November 25, 2020

Coronavirus: Alameda looking to set up fund for small businesses

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ALAMEDA — The city is looking at setting up a special fund that the public can contribute to as a way to help small businesses, renters and local organizations that have been hurt by the coronavirus pandemic.

Mayor Marilyn Ezzy Ashcraft put the proposal, which calls for the fund to be tax-exempt and to be matched with grants or donations, before the City Council on May 5, when it got unanimous backing.

“I think this is an excellent idea,” Councilman Jim Oddie said. “And I for one would like to go on the record supporting it.”

Details about the plan still need to be worked out. City officials are expected to offer a proposal at the May 19 council meeting.

City Manager Eric Levitt told the council that the city could possibly partner with a nonprofit foundation, which in turn could receive donations and then distribute the money to those in need.

But Levitt also said the city would need to make sure safeguards were in place so that the funds reach those intended by the donor, and that a record would exist of who made the donations and where the money went.

The council’s move follows the city launching a $600,000 grant program last month to help small businesses, those with less than 25 employees, that the coronavirus has hit hard.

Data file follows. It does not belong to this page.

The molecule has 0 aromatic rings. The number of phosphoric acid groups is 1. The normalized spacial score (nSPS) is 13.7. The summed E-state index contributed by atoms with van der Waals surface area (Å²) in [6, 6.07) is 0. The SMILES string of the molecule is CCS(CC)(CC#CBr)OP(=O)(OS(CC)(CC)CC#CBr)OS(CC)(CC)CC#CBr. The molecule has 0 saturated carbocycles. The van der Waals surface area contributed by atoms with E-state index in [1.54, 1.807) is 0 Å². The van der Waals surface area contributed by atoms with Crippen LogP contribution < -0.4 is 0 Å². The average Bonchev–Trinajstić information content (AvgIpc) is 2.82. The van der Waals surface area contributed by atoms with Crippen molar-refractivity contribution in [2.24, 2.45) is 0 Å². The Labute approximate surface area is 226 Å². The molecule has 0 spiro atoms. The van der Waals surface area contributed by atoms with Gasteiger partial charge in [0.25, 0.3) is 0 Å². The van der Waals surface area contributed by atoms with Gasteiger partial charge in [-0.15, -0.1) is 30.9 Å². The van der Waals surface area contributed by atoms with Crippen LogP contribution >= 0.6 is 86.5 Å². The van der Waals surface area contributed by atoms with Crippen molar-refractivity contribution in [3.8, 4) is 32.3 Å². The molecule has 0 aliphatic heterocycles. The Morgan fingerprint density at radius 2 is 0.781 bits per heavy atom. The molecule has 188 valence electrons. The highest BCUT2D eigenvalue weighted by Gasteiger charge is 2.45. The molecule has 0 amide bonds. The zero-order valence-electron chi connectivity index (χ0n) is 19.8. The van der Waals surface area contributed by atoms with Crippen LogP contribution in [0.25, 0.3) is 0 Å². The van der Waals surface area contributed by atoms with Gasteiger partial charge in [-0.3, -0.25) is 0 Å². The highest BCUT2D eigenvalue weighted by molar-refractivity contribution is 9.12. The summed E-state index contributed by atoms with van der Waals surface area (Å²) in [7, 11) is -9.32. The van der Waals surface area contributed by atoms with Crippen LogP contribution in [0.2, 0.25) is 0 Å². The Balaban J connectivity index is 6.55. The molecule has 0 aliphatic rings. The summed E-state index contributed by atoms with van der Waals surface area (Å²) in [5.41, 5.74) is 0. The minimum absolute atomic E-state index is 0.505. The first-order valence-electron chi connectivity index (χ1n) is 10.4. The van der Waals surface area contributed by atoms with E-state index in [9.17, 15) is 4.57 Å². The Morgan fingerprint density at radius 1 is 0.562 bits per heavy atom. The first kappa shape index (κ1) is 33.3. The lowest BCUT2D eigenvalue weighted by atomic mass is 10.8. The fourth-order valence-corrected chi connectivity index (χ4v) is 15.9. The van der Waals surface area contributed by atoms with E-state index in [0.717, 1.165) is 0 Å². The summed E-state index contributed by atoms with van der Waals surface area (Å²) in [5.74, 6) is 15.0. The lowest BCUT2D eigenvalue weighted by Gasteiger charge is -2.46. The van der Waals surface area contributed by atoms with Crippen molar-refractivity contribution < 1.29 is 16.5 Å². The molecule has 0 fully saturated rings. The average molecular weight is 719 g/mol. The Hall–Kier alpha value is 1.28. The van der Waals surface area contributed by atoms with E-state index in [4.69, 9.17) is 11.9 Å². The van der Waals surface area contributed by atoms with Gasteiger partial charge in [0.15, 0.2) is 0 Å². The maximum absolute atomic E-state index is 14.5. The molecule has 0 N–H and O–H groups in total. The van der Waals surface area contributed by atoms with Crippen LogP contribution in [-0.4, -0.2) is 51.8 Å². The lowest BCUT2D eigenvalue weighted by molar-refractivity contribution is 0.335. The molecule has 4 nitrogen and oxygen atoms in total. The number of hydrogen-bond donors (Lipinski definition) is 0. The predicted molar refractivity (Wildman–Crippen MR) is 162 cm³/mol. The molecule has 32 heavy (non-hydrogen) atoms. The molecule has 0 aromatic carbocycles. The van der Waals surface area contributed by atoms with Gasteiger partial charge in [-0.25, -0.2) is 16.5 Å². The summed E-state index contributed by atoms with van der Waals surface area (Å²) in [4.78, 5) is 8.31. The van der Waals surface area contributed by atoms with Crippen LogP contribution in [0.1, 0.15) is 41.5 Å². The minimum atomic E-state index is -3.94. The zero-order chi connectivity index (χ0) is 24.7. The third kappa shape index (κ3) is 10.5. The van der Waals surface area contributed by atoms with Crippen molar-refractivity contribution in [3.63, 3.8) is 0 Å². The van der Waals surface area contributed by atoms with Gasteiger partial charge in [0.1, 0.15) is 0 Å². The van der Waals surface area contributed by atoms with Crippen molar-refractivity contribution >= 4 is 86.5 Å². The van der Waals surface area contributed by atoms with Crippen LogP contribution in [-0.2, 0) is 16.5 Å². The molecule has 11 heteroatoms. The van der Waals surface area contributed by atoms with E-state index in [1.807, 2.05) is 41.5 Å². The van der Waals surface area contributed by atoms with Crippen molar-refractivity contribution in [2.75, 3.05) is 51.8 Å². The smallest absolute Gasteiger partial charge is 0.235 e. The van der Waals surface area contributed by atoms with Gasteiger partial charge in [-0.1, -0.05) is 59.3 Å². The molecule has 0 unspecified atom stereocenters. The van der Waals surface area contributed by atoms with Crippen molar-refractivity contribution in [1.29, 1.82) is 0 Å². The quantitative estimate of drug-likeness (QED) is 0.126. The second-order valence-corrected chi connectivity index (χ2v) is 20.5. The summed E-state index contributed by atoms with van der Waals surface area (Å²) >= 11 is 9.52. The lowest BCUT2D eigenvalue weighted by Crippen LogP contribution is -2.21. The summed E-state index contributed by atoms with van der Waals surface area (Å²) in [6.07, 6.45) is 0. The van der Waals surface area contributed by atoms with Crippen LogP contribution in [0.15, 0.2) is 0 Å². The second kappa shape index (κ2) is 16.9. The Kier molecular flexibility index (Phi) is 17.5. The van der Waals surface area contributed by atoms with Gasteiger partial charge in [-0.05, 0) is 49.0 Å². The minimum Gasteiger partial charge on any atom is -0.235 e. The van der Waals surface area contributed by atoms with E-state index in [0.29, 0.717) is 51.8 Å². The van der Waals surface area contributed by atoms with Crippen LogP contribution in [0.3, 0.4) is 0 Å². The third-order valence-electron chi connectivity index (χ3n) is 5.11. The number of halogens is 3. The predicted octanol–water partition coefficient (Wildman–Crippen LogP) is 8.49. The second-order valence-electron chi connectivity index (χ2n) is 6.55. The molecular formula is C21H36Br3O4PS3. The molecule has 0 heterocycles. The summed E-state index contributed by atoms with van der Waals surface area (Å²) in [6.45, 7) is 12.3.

The mayor’s proposal is aimed at being a way to generate funds outside those from the city, such as through private donations.

Among the requirements to receive a grant through the city was that a business must show at least a 20 percent drop in income since February, when the virus was known to have started spreading in the United States.

Alameda’s emergency program will provide approximately 80 one-time grants of up to $7,500 each. The deadline to apply for that program was Thursday.

Grants will be awarded by lottery; those receiving help will be announced May 21.

Debbie Potter, the city’s community development director, said the city had received 196 applications as of Tuesday. The applications included 49 from restaurants, 17 from shops and six from businesses that provide child care services, with the rest coming from what Potter described as service and health-care related businesses.

“It’s tough,” Mayor Marilyn Ezzy Ashcraft said. “There’s no easy way to say ‘no’ to some and ‘yes’ to others.”

Councilman Tony Daysog noted that the money funding the grants is coming from taxpayers and that some businesses that will receive help still might go under.

“It’s my opinion, though, that it’s a risk that’s worth taking,” Daysog said. “Given the amount of responses we have gotten (for the grant program), I think it’s a good indication that Park Street, Webster Street and all the other business communities are really struggling.”

The City Council will meet at 7 p.m. May 19 at City Hall, 2263 Santa Clara Ave., Alameda. The meeting likely will be held via teleconference because of the coronavirus pandemic. Members of the public who want to participate can go to www.alamedaca.gov for information.

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Author: Peter Hegarty

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